A fresh World Bank report finds Russia's social security costly and complex. Social spending on federal and regional levels, and via social funds, is the consolidated budget's largest spending category – about 35 % of all spending in 2016 (12–13 % of GDP). Of that, about two-thirds consist of pension spending, with the rest going to other social safety spending. Many social benefits are tied to age, domicile or former profession. The average pension is small, so many social programmes are designed to complement pensions.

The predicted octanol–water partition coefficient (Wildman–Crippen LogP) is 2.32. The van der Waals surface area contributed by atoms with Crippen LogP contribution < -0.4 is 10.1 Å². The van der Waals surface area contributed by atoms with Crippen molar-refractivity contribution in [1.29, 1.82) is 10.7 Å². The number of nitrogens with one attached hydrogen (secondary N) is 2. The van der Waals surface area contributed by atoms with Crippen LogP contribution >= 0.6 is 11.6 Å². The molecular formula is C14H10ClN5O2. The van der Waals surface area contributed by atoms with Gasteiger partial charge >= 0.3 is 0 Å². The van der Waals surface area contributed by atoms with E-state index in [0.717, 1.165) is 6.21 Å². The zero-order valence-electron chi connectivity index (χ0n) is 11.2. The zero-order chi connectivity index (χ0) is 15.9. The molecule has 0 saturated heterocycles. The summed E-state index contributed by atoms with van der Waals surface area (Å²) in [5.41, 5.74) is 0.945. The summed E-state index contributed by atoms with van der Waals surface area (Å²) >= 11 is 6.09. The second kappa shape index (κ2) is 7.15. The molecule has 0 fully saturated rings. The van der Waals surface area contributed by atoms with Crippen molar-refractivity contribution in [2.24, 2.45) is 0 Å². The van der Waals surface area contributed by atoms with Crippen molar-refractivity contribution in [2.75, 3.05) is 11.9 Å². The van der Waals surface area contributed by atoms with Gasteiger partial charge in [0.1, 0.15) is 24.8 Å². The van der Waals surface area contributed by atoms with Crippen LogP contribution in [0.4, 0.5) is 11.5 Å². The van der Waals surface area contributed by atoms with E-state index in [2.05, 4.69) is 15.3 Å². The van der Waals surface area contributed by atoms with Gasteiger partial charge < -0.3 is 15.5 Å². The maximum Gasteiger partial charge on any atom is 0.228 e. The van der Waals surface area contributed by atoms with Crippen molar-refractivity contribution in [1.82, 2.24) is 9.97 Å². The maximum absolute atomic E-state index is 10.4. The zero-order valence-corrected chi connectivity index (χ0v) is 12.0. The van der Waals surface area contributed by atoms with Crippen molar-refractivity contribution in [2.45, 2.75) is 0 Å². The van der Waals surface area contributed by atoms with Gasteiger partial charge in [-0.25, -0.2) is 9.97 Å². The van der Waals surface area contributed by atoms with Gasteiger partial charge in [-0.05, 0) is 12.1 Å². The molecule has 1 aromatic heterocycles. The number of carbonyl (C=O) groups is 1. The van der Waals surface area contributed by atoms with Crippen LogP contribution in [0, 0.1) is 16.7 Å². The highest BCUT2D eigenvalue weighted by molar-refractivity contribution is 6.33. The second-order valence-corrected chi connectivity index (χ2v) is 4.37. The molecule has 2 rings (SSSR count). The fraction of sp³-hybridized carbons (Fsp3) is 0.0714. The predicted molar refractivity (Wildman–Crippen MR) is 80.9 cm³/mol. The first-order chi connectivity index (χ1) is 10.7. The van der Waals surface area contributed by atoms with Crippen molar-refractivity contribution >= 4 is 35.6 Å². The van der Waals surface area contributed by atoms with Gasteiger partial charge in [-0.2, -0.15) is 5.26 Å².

Despite the federal government's central role in financing social spending, implementation of social policies is dispersed. There is wide variation across regions for the amount and efficacy of programmes. Russia has over 150 social programmes managed by the federal government, and at least 500 programmes by the regions. Programmes often overlap. Only about 15 % of all social spending goes to means-tested programmes that take into account the needs of the recipients. Moreover, most of the support formats are rigid to administer and do not adjust flexibly to the changing circumstances of beneficiaries.